New findings suggest that the immune systems of some people who have not been exposed to the novel coronavirus can exhibit a degree of response to COVID-19 pathogen. This was published in a study in the journal Nature on Wednesday.
The finding suggest that this can mean that these people experience a less severe form of the disease even if they get COVID-19. This new information may be the first step in understanding different people are experiencing different degrees of the disease.
In the study the scientists found that in 68 healthy adults in Germany who were not exposed to the virus, 35% had T cells in their blood that were reactive to the virus.
What are T cells? These cells are specialized immune cells that help protect body from infection.
This reactivity to T cells suggests that the immune system of that particular person has some experience in fighting such an infection before and has memory cells that might help it fight the new infection.
The researchers suggest that these previous exposures could be to the other endemic coronaviruses. The T cells have memory of fighting against these similar viruses, so it reacts to the new coronavirus pathogen as well.
This ability of the T cells to fight off the new pathogen dur to previous exposure to similar viruses is called cross-reactivity in immunological lingo.
The study included both 18 COVID-19 patients and 68 healthy subjects. It was seen that T cells reactive to the coronavirus were detected in 83% of the Covid-19 patients.
Right now, the possible implications of this finding are not very well understood, and the researchers wrote in their paper that the impact of these cross-reactive T cells on the outcome of a Covid-19 illness still remains unknown. This is the area that needs more research according to the scientists.
However, many experts are speculating on the basis of these new findings. Many of them suggest that this might be the reason we are seeing differences in disease severity in children and adults. The pre-existing T cells that exist may be much more numerous or more active in younger age cohorts than in older age cohorts. These findings also may explain why disease is severe in some people and not in other, in the same age group.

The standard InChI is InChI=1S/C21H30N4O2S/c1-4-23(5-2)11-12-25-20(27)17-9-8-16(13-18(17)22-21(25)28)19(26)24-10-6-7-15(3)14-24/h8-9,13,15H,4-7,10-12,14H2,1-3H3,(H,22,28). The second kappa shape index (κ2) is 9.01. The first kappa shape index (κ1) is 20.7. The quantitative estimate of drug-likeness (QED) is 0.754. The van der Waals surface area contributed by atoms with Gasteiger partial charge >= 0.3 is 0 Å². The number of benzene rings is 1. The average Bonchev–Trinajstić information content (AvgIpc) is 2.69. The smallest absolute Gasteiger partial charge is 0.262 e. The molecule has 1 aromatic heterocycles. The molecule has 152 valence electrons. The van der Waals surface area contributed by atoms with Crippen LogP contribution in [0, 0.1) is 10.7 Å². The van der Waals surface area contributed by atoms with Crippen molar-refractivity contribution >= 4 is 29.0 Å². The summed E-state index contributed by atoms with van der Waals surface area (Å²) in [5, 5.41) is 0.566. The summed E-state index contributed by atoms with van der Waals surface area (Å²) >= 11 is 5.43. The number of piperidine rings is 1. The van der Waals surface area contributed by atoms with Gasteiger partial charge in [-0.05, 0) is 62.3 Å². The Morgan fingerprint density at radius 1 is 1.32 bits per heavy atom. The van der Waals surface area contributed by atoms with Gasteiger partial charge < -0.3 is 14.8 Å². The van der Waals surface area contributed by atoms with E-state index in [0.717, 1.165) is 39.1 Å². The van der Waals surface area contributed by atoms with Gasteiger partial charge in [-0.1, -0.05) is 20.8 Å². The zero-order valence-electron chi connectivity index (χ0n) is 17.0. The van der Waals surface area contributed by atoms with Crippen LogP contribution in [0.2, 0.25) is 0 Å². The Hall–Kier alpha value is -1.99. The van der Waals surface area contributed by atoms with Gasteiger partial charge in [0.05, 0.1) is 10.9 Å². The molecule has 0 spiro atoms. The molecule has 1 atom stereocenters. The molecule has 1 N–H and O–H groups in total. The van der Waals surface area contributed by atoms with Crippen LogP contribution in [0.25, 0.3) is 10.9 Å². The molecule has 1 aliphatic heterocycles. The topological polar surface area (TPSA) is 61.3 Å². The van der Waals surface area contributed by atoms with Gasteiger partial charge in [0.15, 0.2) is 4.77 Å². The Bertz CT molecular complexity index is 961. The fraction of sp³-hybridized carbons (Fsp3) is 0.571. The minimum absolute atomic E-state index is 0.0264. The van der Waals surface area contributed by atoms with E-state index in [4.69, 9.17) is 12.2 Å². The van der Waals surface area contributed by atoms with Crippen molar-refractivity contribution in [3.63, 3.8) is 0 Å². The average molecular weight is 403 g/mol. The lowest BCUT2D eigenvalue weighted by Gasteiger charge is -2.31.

Another important thing that can be seen in this study is that T cell presence does not prevent people from getting infected but may only modulate the severity of infection. This can have far reaching implication sin achieving herd immunity, vaccine and drug development. Till now the focus has only been on antibodies and how they affect long term immunity to the virus.
According to public health experts, almost every person in the world has had some encounter with a coronavirus. This might be the reason why 80 percent of the population is only experiencing mild symptoms of the novel coronavirus infection as well.
Many of the scientists say that they are not surprised by these findings that there is T cell cross reactivity present in people not exposed to coronavirus, as SARS-CoV-2 is the seventh human coronavirus that has been discovered, and four of the human coronaviruses are what we call community-acquired coronaviruses, and together those four are responsible for 25% of our common colds.
Coronaviruses are a big family of viruses. So, it is entirely plausible that the T cells that recognize one member of this family also recognize another member of the family, due to some similar traits.
Cross reactive T- immunity needs more research before any definitive statements can be made. But this is not the first-time people in scientific community have suggested a certain level of pre-existing immunity among some people to the novel coronavirus.
In a previous paper, it was shown that 20 to 50 percent of unexposed donors displayed significant reactivity to SARS-CoV-2 antigen peptide pools. However, like this current research, the clinical relevance of the reactivity remains unknown.
But one thing that can now be conclusively said is that SARS-CoV-2 pre-existing immune reactivity exists to some degree in the general population. The cause of it still up to debate and requires more research. However, the most likely reason are the common coronaviruses that cause colds.